Medical Devices like pacemakers and insulin pumps, are essential to improving and maintaining the overall health and well-being of Canadians. Health Canada Medical Devices Regulations contain some of the strictest requirements globally for the use and licencing of medical devices. In Canada, medical devices are categorized into four classes based on the risk associated with their use, with Class I devices presenting the lowest potential risk (e.g. a tongue depressor) and Class IV devices presenting the greatest potential risk (e.g. a peacemaker).
The Regulations were founded on the approach that the safety and effectiveness of medical devices can best be assessed through pre-market scrutiny, post-market surveillance, and compliance and enforcement activities. Committed to the health and safety of Canadians, Canada’s Minister of Health has recently developed an Action Plan to accelerate its efforts to improve the strategy surrounding the regulation of medical devices in Canada and their use in real-time so that we remain world-class leaders in the safety and effectiveness of medical devices.
There are three parts to the proposed strategy of the action plan:
- improve how medical devices get on the market
- strengthen monitoring and follow-up for devices already in use
- provide Canadians with more information about the medical devices they rely on
The plan will push some existing initiatives:
- Publish Regulatory Decision Summaries which explain Health Canada ‘s decision to approve or reject the sale of Class III and Class IV medical devices on the Canadian market by January 2019;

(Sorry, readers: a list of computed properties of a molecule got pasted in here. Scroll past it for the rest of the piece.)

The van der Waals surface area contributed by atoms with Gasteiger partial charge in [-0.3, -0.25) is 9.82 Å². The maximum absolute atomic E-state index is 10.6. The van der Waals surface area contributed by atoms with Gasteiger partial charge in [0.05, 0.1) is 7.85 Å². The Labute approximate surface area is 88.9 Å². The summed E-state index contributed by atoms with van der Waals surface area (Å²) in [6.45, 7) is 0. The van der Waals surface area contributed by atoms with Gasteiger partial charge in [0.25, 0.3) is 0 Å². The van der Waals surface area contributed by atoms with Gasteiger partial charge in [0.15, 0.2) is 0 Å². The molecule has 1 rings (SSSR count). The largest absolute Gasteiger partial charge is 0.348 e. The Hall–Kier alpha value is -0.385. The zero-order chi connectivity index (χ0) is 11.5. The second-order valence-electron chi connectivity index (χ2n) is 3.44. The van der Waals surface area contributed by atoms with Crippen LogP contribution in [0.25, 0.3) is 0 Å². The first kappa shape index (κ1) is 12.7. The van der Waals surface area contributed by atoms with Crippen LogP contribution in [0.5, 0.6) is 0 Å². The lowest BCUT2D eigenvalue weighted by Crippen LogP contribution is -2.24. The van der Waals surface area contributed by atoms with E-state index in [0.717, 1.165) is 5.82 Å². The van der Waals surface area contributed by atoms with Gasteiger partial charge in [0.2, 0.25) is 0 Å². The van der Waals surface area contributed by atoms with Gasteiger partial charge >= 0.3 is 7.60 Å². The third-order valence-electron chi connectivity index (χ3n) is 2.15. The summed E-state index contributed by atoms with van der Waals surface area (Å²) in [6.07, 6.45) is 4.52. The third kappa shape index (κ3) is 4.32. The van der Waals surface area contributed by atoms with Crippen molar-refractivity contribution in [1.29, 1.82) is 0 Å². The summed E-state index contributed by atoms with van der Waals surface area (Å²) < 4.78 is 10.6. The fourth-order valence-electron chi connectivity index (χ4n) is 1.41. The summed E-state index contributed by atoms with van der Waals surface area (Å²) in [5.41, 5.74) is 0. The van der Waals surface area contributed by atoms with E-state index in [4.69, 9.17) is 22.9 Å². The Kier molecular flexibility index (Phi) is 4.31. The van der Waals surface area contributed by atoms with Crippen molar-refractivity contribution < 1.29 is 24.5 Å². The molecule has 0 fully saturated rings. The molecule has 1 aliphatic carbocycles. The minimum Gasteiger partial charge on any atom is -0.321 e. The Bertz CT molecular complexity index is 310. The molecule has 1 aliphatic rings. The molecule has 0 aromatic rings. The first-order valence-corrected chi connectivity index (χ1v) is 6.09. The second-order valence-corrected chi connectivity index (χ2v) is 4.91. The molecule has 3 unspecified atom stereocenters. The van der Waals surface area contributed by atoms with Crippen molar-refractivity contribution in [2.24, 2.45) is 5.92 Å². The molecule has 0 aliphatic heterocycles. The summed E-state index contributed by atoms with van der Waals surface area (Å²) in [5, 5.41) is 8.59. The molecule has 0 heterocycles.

- Increase the number of inspections of foreign medical device manufacturers, by April 2019.
- Advance final regulations to require hospitals to report medical device incidents to Health Canada, by June 2019.
- Align the medical device incident reporting with pharmaceutical products by proposing draft regulations requiring manufacturers to notify Health Canada within 72 hours if foreign regulatory agencies issue a warning about serious risks related to a medical device, by June 2019; and
- Make clinical information and data about medical device incidents more easily available, by December 2019.
The plan will also introduce new areas in:
- Broadening Health Canada’s use of independent scientific expertise, including creating a new expert advisory committee on women’s health issues for drugs and medical devices by January 2019;
- Introducing a proposal to allow healthcare professionals to conduct investigational testing of medical devices, by June 2019. Health Canada has also announced that it will launch an accessible database that will contain medical device incident reports in a user-friendly, searchable, online format by December 2019
Of course, all medical devices and healthcare products sold in Canada still must meet all the requirements of the Medical Device Regulations even if they are currently USA FDA or any other country health agency licenced.
Our in-house regulatory experts can help to ensure that your product receives the right classification and further to that, all licenses are met, and it enters the Canadian market in a quick and stress-free manner. Just reach out!